Joyce needs more global vision of border crisis
This is in response to Rep. John Joyce’s interview, “Joyce’s trip to border called ‘eye opening,'” published in the Mirror last week.
I admire Joyce for going to the border and understand his desire to “meet with agents on the front lines.”
However, I also went to the border around the same time, and I had a completely different experience. He went to Arizona, and I went to El Paso, Texas. He did not speak with the asylum seekers; I did.
I volunteered with the Annunciation House and spoke to these adults and children for a week.
We provided hot meals, beds and medical attention for these families. We reviewed the ICE paperwork with them and called their sponsors.
The sponsors are responsible for buying airplane or bus tickets for these families. The excitement in the sponsors’ voices as they heard that their families/friends were safe and could finally reunite was electrifying.
The joy and relief that I heard was something that I will never forget. Much like our ancestors, these people have traveled thousands of miles, often carrying small children, to find a better life for their families.
They are running away from violence, hunger and countries with no future because of poverty and chaos. After hearing their stories, may I never complain that my life is complicated or difficult.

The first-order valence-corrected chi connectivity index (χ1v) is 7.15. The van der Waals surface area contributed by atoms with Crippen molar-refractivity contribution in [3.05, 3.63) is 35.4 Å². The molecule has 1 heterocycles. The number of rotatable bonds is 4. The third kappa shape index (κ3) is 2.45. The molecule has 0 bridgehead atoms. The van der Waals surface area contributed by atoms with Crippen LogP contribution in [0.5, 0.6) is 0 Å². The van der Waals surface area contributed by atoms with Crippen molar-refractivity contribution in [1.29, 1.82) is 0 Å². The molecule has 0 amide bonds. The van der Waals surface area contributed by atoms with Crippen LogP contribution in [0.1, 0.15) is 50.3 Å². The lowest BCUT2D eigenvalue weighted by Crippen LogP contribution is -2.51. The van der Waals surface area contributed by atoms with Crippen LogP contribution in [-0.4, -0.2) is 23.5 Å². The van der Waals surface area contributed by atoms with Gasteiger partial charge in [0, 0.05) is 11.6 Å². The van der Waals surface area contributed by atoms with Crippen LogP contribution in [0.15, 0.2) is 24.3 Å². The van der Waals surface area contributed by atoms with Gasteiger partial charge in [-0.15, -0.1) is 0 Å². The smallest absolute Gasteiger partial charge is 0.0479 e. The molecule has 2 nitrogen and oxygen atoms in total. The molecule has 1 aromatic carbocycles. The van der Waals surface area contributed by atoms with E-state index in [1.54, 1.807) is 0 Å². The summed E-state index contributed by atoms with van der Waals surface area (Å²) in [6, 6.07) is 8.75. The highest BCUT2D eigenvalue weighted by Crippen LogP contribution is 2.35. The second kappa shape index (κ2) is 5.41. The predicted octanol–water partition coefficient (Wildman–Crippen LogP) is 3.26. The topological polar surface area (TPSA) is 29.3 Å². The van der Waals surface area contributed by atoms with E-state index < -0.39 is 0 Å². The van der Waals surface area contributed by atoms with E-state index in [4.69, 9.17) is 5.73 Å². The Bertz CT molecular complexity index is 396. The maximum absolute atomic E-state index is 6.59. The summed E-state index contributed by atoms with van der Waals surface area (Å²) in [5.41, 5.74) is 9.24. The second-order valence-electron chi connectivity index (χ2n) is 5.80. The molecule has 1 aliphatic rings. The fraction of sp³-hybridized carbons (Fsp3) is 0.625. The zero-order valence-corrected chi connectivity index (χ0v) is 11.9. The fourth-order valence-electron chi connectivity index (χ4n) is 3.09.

I find the comment, “(Joyce) believes children like the ones accompanying adults he saw apprehended this week are being ‘recycled to bring more adults across the border,'” is a tactic to make people turn against and fear immigrants. I would like to see verifiable evidence.
It is similar to the incorrect rumor that Joyce spread about the immigrants bringing “drug resistant tuberculosis.”
I never felt in danger; I only felt that these gracious people need our help and were willing to work and follow the laws of asylum to be able to live in safety. I also do not agree with his comment, “Most asylum claims are not legit.”
However, we both agree with his comment, “It’s amazingly sad how overrun our border patrol agents are.”
We do need to change the way we handle these families and people. We must remember that they are not criminals; they have a right to seek asylum, and we must treat them as humans.
I fear that Joyce and many others do not see them as the people and families that they are. They do not listen to their stories. They simply judge the humanitarian crisis without speaking to those in crisis.
I would be happy to go to the border to interpret for Joyce. I want him to see these families as they are, people who have left their homes to protect the lives of their children. I feel that if he had the chance to listen and talk to these families, he would feel differently.
The world has a humanitarian crisis of refugees fleeing inhumane circumstances.
Our plan should also include a global plan with leaders from around the world working together to protect these children and families and work to solve our global refugee problem.
Turning our back is not a solution.
(The writer is a certified English as a second language and Spanish teacher and registered nurse.)